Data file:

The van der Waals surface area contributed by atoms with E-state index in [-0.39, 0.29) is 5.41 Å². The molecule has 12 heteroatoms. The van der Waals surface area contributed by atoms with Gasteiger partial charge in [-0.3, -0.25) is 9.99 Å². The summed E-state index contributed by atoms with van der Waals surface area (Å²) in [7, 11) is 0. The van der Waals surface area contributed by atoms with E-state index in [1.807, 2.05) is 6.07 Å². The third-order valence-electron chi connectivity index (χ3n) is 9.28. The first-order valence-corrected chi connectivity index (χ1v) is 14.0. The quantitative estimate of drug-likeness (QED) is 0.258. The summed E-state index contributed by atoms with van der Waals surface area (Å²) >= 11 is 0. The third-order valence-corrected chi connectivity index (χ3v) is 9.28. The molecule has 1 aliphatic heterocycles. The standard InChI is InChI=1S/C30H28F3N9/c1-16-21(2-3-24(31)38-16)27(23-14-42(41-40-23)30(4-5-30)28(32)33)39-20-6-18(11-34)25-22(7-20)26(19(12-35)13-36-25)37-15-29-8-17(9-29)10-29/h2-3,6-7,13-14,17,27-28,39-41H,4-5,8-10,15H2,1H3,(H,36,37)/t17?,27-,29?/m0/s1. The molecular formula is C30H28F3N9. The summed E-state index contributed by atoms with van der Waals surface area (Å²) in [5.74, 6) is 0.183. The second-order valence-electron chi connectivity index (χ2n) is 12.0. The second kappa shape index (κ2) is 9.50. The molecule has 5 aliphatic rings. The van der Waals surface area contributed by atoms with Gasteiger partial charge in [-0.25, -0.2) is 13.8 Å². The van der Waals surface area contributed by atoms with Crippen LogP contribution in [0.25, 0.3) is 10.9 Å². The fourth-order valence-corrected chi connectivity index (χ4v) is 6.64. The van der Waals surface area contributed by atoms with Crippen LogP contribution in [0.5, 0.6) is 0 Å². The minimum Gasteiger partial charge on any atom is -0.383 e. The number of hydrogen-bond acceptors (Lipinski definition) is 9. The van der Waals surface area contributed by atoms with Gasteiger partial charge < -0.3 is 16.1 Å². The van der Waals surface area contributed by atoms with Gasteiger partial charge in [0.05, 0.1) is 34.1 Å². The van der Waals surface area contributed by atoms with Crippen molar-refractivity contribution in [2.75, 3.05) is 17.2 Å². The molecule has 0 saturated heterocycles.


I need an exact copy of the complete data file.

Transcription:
The van der Waals surface area contributed by atoms with E-state index in [-0.39, 0.29) is 5.41 Å². The molecule has 12 heteroatoms. The van der Waals surface area contributed by atoms with Gasteiger partial charge in [-0.3, -0.25) is 9.99 Å². The summed E-state index contributed by atoms with van der Waals surface area (Å²) in [7, 11) is 0. The van der Waals surface area contributed by atoms with E-state index in [1.807, 2.05) is 6.07 Å². The third-order valence-electron chi connectivity index (χ3n) is 9.28. The first-order valence-corrected chi connectivity index (χ1v) is 14.0. The quantitative estimate of drug-likeness (QED) is 0.258. The summed E-state index contributed by atoms with van der Waals surface area (Å²) >= 11 is 0. The third-order valence-corrected chi connectivity index (χ3v) is 9.28. The molecule has 1 aliphatic heterocycles. The standard InChI is InChI=1S/C30H28F3N9/c1-16-21(2-3-24(31)38-16)27(23-14-42(41-40-23)30(4-5-30)28(32)33)39-20-6-18(11-34)25-22(7-20)26(19(12-35)13-36-25)37-15-29-8-17(9-29)10-29/h2-3,6-7,13-14,17,27-28,39-41H,4-5,8-10,15H2,1H3,(H,36,37)/t17?,27-,29?/m0/s1. The molecular formula is C30H28F3N9. The summed E-state index contributed by atoms with van der Waals surface area (Å²) in [5.74, 6) is 0.183. The second-order valence-electron chi connectivity index (χ2n) is 12.0. The second kappa shape index (κ2) is 9.50. The molecule has 5 aliphatic rings. The van der Waals surface area contributed by atoms with Gasteiger partial charge in [-0.25, -0.2) is 13.8 Å². The van der Waals surface area contributed by atoms with Crippen LogP contribution in [0.25, 0.3) is 10.9 Å². The fourth-order valence-corrected chi connectivity index (χ4v) is 6.64. The van der Waals surface area contributed by atoms with Crippen LogP contribution in [0.5, 0.6) is 0 Å². The minimum Gasteiger partial charge on any atom is -0.383 e. The number of hydrogen-bond acceptors (Lipinski definition) is 9. The van der Waals surface area contributed by atoms with Gasteiger partial charge < -0.3 is 16.1 Å². The van der Waals surface area contributed by atoms with Gasteiger partial charge in [0.05, 0.1) is 34.1 Å². The van der Waals surface area contributed by atoms with Crippen molar-refractivity contribution in [2.75, 3.05) is 17.2 Å². The molecule has 0 saturated heterocycles.